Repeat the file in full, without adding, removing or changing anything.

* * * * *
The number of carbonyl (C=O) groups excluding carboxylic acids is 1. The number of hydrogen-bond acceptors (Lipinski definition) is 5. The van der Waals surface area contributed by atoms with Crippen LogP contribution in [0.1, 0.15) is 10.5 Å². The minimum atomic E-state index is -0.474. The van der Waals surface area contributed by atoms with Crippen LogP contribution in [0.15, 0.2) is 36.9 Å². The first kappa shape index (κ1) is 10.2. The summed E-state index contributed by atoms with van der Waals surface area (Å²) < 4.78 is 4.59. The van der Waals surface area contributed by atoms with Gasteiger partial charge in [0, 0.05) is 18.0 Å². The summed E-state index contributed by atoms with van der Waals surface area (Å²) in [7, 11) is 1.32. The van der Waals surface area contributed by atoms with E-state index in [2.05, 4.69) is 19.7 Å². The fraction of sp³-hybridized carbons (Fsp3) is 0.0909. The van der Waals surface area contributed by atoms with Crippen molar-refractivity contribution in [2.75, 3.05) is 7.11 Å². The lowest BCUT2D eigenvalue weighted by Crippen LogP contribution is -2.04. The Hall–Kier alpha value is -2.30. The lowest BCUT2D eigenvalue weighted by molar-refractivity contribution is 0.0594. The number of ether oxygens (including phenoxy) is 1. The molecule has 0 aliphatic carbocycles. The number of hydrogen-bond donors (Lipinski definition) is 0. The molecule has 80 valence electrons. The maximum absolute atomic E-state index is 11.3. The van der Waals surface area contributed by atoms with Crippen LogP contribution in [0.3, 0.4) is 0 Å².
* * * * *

The number of carbonyl (C=O) groups excluding carboxylic acids is 1. The number of hydrogen-bond acceptors (Lipinski definition) is 5. The van der Waals surface area contributed by atoms with Crippen LogP contribution in [0.1, 0.15) is 10.5 Å². The minimum atomic E-state index is -0.474. The van der Waals surface area contributed by atoms with Crippen LogP contribution in [0.15, 0.2) is 36.9 Å². The first kappa shape index (κ1) is 10.2. The summed E-state index contributed by atoms with van der Waals surface area (Å²) < 4.78 is 4.59. The van der Waals surface area contributed by atoms with Gasteiger partial charge in [0, 0.05) is 18.0 Å². The summed E-state index contributed by atoms with van der Waals surface area (Å²) in [7, 11) is 1.32. The van der Waals surface area contributed by atoms with E-state index in [2.05, 4.69) is 19.7 Å². The fraction of sp³-hybridized carbons (Fsp3) is 0.0909. The van der Waals surface area contributed by atoms with Crippen molar-refractivity contribution in [2.75, 3.05) is 7.11 Å². The lowest BCUT2D eigenvalue weighted by Crippen LogP contribution is -2.04. The Hall–Kier alpha value is -2.30. The lowest BCUT2D eigenvalue weighted by molar-refractivity contribution is 0.0594. The number of ether oxygens (including phenoxy) is 1. The molecule has 0 aliphatic carbocycles. The number of hydrogen-bond donors (Lipinski definition) is 0. The molecule has 80 valence electrons. The maximum absolute atomic E-state index is 11.3. The van der Waals surface area contributed by atoms with Crippen LogP contribution in [0.3, 0.4) is 0 Å².